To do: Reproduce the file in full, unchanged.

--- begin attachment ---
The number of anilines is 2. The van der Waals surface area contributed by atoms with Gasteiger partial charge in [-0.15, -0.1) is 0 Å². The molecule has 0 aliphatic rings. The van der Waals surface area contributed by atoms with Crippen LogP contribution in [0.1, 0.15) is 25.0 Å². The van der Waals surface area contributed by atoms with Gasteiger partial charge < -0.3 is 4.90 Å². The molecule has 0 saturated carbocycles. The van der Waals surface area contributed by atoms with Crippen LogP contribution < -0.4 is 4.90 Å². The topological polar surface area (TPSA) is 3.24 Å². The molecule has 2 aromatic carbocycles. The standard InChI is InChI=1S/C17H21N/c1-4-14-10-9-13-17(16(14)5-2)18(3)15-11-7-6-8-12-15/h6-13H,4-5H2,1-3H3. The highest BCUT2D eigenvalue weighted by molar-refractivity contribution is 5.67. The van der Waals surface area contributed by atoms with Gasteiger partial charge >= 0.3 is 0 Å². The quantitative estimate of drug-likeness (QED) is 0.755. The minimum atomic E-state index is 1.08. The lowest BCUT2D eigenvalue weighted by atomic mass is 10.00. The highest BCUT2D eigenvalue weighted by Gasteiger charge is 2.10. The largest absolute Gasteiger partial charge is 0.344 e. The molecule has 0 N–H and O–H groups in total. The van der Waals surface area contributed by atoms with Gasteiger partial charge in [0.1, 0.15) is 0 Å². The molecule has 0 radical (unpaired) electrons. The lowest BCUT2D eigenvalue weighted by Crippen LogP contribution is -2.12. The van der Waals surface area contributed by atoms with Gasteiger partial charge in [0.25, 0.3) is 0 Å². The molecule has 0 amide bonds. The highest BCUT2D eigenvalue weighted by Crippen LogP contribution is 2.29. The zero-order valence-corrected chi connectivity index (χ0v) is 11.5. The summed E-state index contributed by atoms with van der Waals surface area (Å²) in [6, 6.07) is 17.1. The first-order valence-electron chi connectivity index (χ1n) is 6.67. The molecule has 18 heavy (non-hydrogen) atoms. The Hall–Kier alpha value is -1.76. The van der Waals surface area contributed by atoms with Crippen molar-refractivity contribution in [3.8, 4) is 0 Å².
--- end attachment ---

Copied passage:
The number of anilines is 2. The van der Waals surface area contributed by atoms with Gasteiger partial charge in [-0.15, -0.1) is 0 Å². The molecule has 0 aliphatic rings. The van der Waals surface area contributed by atoms with Crippen LogP contribution in [0.1, 0.15) is 25.0 Å². The van der Waals surface area contributed by atoms with Gasteiger partial charge < -0.3 is 4.90 Å². The molecule has 0 saturated carbocycles. The van der Waals surface area contributed by atoms with Crippen LogP contribution < -0.4 is 4.90 Å². The topological polar surface area (TPSA) is 3.24 Å². The molecule has 2 aromatic carbocycles. The standard InChI is InChI=1S/C17H21N/c1-4-14-10-9-13-17(16(14)5-2)18(3)15-11-7-6-8-12-15/h6-13H,4-5H2,1-3H3. The highest BCUT2D eigenvalue weighted by molar-refractivity contribution is 5.67. The van der Waals surface area contributed by atoms with Gasteiger partial charge >= 0.3 is 0 Å². The quantitative estimate of drug-likeness (QED) is 0.755. The minimum atomic E-state index is 1.08. The lowest BCUT2D eigenvalue weighted by atomic mass is 10.00. The highest BCUT2D eigenvalue weighted by Gasteiger charge is 2.10. The largest absolute Gasteiger partial charge is 0.344 e. The molecule has 0 N–H and O–H groups in total. The van der Waals surface area contributed by atoms with Gasteiger partial charge in [0.1, 0.15) is 0 Å². The molecule has 0 radical (unpaired) electrons. The lowest BCUT2D eigenvalue weighted by Crippen LogP contribution is -2.12. The van der Waals surface area contributed by atoms with Gasteiger partial charge in [0.25, 0.3) is 0 Å². The molecule has 0 amide bonds. The highest BCUT2D eigenvalue weighted by Crippen LogP contribution is 2.29. The zero-order valence-corrected chi connectivity index (χ0v) is 11.5. The summed E-state index contributed by atoms with van der Waals surface area (Å²) in [6, 6.07) is 17.1. The first-order valence-electron chi connectivity index (χ1n) is 6.67. The molecule has 18 heavy (non-hydrogen) atoms. The Hall–Kier alpha value is -1.76. The van der Waals surface area contributed by atoms with Crippen molar-refractivity contribution in [3.8, 4) is 0 Å².